Struggling to lose weight or stop over eating?
Are you trying to gain more control over what, or how much you eat – but want to keep enjoying your food?
Would you like to have a healthier relationship with your food and your body? You may find that mindful eating helps.
What is Mindfulness?
The term “mindfulness” refers to the practice of engaging with the present moment by focusing on our present experience of thoughts, feelings and physical sensations without judging them or ourselves. Mindfulness approaches are becoming increasingly popular in health care and are integral elements of some evidence-based psychological therapies such as Acceptance and Commitment Therapy, and Dialectical Behavioural Therapy.
Mindfulness practices are based on eastern meditation principles, and Buddhism in particular, where it is just one part of a greater philosophy of living. There are a number of different ways to achieve a state of mindfulness, and of these, those taught by psychologists tend to be skills based on meditative practice (rather than say, yoga). Some people are put-off by the notion of meditation, but it is really just a practice of deliberately focusing your attention.
How Mindfulness Helps
There is good scientific evidence that mindfulness practice can form a helpful addition to treatments for a range of issues including stress, anxiety, mood disorders (particularly depression and bipolar), coping with illnesses and chronic pain.
People may not realise, however, that it can also be a useful tool for people to become more aware of their eating behaviours and in turn, assert greater control over those behaviours. People who are naturally mindful tend to eat less impulsively, make healthier snack choices and consume fewer calories. Luckily, mindful eating, like mindfulness generally, is a skill that can also be taught!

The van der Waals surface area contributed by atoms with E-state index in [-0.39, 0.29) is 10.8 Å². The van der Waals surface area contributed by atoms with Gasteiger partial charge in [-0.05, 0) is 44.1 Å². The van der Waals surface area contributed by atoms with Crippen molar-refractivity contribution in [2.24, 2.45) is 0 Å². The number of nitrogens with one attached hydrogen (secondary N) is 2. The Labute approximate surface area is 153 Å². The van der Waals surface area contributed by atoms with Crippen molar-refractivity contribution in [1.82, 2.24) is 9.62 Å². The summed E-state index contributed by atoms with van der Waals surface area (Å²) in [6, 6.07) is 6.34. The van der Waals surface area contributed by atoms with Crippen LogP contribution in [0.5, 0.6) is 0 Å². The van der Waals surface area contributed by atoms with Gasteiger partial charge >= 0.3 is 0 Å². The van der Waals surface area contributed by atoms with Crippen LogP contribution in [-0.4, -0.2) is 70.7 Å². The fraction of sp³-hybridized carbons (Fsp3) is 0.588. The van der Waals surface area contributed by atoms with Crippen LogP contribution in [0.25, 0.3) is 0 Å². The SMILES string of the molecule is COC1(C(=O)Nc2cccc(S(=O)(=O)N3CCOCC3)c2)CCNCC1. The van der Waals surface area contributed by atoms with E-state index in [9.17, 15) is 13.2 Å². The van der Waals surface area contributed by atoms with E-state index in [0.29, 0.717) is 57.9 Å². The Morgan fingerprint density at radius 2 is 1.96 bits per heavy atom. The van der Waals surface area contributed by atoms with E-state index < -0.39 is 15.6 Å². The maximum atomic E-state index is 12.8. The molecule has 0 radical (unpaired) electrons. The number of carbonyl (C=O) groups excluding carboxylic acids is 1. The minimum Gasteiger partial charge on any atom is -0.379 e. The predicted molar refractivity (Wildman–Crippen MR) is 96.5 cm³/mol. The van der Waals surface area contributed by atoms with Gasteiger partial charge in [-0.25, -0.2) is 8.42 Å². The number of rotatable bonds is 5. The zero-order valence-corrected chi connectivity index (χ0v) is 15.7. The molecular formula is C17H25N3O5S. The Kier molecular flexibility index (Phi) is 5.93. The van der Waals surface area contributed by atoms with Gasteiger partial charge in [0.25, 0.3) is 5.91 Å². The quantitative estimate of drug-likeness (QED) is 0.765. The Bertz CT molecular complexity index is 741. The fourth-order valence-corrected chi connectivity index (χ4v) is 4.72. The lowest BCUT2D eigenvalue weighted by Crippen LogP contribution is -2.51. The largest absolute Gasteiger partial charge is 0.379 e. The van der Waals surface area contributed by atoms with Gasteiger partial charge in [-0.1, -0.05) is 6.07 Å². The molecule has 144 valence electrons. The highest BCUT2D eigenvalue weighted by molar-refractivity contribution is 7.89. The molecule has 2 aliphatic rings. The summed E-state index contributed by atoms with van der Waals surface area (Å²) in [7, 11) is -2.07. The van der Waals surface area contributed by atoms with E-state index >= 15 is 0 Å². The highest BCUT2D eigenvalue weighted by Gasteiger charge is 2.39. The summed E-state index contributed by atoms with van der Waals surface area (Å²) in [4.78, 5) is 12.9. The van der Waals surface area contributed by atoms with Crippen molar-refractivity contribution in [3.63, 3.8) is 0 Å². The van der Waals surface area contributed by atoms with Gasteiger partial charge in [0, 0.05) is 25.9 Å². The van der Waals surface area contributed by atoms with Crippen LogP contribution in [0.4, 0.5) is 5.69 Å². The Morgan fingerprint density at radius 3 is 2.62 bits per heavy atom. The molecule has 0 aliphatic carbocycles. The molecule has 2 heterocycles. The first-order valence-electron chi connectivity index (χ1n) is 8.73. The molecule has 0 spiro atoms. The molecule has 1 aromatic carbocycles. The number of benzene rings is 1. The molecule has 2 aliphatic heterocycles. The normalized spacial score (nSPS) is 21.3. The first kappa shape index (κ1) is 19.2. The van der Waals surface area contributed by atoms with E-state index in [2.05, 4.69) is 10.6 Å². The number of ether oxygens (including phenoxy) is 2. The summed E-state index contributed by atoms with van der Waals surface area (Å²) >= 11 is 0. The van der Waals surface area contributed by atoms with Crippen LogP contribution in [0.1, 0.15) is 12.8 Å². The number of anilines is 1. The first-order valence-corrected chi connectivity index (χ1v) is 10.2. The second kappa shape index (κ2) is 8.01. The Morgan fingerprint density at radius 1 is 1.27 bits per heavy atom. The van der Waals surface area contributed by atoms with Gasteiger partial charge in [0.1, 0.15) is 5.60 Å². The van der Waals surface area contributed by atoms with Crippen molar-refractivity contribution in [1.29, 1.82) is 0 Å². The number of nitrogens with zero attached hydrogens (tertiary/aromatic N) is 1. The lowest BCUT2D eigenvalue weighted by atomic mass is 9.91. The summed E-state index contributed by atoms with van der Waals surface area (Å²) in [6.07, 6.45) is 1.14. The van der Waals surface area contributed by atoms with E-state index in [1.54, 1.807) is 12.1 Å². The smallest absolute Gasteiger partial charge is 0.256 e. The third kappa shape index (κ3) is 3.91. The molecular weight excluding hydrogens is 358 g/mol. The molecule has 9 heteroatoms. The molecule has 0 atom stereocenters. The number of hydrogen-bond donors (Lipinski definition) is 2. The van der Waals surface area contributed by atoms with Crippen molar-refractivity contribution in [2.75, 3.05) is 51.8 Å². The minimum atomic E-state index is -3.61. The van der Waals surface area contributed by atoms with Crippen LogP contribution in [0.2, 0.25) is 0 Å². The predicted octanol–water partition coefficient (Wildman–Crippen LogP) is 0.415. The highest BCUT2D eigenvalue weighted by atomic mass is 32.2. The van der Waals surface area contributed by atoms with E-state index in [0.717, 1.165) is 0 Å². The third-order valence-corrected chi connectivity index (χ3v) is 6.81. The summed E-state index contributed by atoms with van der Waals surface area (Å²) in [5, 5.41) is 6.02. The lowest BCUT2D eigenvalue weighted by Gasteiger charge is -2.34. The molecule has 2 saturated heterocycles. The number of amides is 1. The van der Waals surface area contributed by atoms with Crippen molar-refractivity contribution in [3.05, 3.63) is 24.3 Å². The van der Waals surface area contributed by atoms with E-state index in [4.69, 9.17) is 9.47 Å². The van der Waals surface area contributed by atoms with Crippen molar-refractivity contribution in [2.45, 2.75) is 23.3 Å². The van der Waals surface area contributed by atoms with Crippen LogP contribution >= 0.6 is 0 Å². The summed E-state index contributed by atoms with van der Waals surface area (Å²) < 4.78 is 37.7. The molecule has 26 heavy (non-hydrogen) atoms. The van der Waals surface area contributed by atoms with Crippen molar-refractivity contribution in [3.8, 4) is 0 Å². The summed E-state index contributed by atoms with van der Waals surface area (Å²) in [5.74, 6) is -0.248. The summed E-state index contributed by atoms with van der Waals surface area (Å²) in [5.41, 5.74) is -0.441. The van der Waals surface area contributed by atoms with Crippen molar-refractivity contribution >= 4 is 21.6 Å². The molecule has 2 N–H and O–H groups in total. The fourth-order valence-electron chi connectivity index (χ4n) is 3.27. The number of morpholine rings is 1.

Mindfulness can increase our awareness of why we are eating as well as the emotional reactions and physical sensations we experience while we eat. Through generating this insight, mindfulness can help us identify the physical and emotional precursors of our overeating, and teach us to recognise when we begin to feel satisfied. By helping us to gain greater control over our choices to stop or continue eating, and enabling us to enjoy what we eat more fully, mindfulness can help reduce emotional eating and binge eating.
At times themes in the thoughts and emotions that pop up during mindfulness practice can help us to identify bigger issues underlying our eating, which we can then target in other ways through counselling.
Like any skill, mindfulness develops with practice, though it can be challenging at first. However, people often find mindful eating to be a bit easier than a straight mindful meditation as the action of eating food helps them to stay connected to the present moment.
So how do you do it?!
There are two main ways you can begin mindful eating. You can either conduct mindful eating as a set exercise, or you can mindfully eat your normal meals.
Should you decide to give a set activity a go, there are lots of good quality mindfulness resources that are freely available on the internet, just find the one that you like most. Some people may prefer trialling the technique after reading some instructions, others may prefer to listen to someone talk them through a mindfulness eating activity.